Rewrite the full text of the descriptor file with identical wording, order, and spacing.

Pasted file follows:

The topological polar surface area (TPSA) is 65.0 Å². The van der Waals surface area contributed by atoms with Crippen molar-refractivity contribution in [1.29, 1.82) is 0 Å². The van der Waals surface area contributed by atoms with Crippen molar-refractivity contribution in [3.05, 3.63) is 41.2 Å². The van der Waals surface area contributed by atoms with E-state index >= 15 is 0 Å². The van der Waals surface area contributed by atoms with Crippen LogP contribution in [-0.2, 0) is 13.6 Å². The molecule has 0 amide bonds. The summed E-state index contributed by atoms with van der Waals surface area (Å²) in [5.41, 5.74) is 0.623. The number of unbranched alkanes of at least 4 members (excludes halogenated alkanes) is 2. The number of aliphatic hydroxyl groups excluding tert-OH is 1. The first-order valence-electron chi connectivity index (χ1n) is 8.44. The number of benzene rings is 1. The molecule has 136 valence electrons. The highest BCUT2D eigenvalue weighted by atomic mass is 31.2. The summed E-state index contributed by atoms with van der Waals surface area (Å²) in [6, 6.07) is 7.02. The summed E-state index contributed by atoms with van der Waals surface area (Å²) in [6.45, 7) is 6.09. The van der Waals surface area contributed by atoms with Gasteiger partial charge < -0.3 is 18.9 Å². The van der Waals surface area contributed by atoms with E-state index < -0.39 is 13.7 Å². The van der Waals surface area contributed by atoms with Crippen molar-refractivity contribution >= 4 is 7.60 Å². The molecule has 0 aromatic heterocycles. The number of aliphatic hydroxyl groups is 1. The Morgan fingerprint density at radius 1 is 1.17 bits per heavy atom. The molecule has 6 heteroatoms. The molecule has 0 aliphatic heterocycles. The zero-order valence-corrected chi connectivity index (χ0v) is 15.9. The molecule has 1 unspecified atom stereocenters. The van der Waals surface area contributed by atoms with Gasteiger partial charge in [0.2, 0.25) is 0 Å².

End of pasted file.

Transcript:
The topological polar surface area (TPSA) is 65.0 Å². The van der Waals surface area contributed by atoms with Crippen molar-refractivity contribution in [1.29, 1.82) is 0 Å². The van der Waals surface area contributed by atoms with Crippen molar-refractivity contribution in [3.05, 3.63) is 41.2 Å². The van der Waals surface area contributed by atoms with E-state index >= 15 is 0 Å². The van der Waals surface area contributed by atoms with Crippen LogP contribution in [-0.2, 0) is 13.6 Å². The molecule has 0 amide bonds. The summed E-state index contributed by atoms with van der Waals surface area (Å²) in [5.41, 5.74) is 0.623. The number of unbranched alkanes of at least 4 members (excludes halogenated alkanes) is 2. The number of aliphatic hydroxyl groups excluding tert-OH is 1. The first-order valence-electron chi connectivity index (χ1n) is 8.44. The number of benzene rings is 1. The molecule has 136 valence electrons. The highest BCUT2D eigenvalue weighted by atomic mass is 31.2. The summed E-state index contributed by atoms with van der Waals surface area (Å²) in [6, 6.07) is 7.02. The summed E-state index contributed by atoms with van der Waals surface area (Å²) in [6.45, 7) is 6.09. The van der Waals surface area contributed by atoms with Gasteiger partial charge < -0.3 is 18.9 Å². The van der Waals surface area contributed by atoms with E-state index < -0.39 is 13.7 Å². The van der Waals surface area contributed by atoms with Crippen molar-refractivity contribution >= 4 is 7.60 Å². The molecule has 0 aromatic heterocycles. The number of aliphatic hydroxyl groups is 1. The Morgan fingerprint density at radius 1 is 1.17 bits per heavy atom. The molecule has 6 heteroatoms. The molecule has 0 aliphatic heterocycles. The zero-order valence-corrected chi connectivity index (χ0v) is 15.9. The molecule has 1 unspecified atom stereocenters. The van der Waals surface area contributed by atoms with Gasteiger partial charge in [0.2, 0.25) is 0 Å².